Baudrillard focuses on how reality is mediated to us so the code of “real” does not exist. Simulation is not based on referential being or a model, but it is generated in the same way as the simulated action or thing without an origin or initial reality. Matrices that reproduce this code an indefinite number of times produce the real. Therefore, it is not longer real. He calls it the “hyperreal.” Combinatory models in the hyperspace lack a referential / empirical reality to rely on which produces the hyperreal. The hyperreal is sheltered by the imaginary and its lack of distinction between the real and the imaginary. Therefore, simulation is based on the absence and not the presence of an empirical reality. It also negates the validity of a sign as a value. Moreover, he questions the veracity of images and religion as defended by iconoclasts. Baudrillard argues that, at this point in history, the image has no relation to any reality because it is a pure simulacrum. It is also interesting to point out that he argues about the relationship between the hyperreal and the imaginary as the imaginary (he uses the example of Disneyland) serves as a simulation to make the individual think that the real is somewhere else, that is to say, that it is no longer about a false representation of reality (and its ideology) but concealing the fact that the real is no longer real, saving the reality principle (13).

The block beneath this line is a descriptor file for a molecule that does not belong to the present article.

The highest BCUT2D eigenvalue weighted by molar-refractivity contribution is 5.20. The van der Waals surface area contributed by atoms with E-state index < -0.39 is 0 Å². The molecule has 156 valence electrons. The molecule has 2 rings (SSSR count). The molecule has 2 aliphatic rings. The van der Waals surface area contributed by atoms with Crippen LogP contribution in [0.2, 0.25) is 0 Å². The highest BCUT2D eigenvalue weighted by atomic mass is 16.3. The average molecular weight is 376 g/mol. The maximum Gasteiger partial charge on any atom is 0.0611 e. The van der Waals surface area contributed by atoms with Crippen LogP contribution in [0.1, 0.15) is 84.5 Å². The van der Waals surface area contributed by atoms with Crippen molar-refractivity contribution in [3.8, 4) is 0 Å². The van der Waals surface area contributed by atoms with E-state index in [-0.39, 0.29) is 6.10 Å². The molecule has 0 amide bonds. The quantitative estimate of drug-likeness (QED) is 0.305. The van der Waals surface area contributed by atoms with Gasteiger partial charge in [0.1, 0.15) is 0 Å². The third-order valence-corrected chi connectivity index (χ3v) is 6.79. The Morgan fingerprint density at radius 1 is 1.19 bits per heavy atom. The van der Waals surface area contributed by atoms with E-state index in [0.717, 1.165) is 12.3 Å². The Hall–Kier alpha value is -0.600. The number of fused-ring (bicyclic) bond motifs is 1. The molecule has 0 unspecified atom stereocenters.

I would like to apply Baudrillard´s theory on the real and hyperreal to the issue of the virtual museum. Google Art project provides the user with a personalized experience of what it is to visit a museum. The user can create their own particular collection, send it to his or her friends and family, or share it on the web. The false illusion that is based on a previous model, the institutional museum, promotes the idea of Google Art project as being part of the hyperreal and therefore based on a referential / empirical model proposed in the code of the real world (the so called national institutionalized museums). The fact that users can choose from a vast number of museums to visit and gather their own personal collection encourages the idea of living an experience more real than the real visit to a physical museum. On the other hand, the institutional museum, despite being conceived as part of the code of the real, is also being mediated by its own physical restrictions (architectural) as well as by the work of curators, designers, and history of art experts. The impression of experiencing a museum visit as something occurring in the framework of the real is also an illusion. Thus it does not matter how many times we visit the same museum, our visit is always the product of a specific moment in time subjected to specific spatial arrangements, special exhibitions, a particularly designed visit tour, or the appearance of disappearance of a determined work of art. Keeping all these factors in mind, I would like to explore the virtual visit and its technological construction (with the help of Manovich´s Software Takes Command) and interface in an open dialogue with a physical visit to an institutional museum (I will also use the Guggenheim museum as an example). I would also like to intersect Baudrillard´s postmodern theory with the structuralist ideas of Victor Slovsky in his essay: “Art as Technique” exploring the defamiliarization effect produced by art in the virtual and physical museum context as well as the neo-marxist ideas of Walter Benjamin and his concept of the artwork possessing a unique “aura.”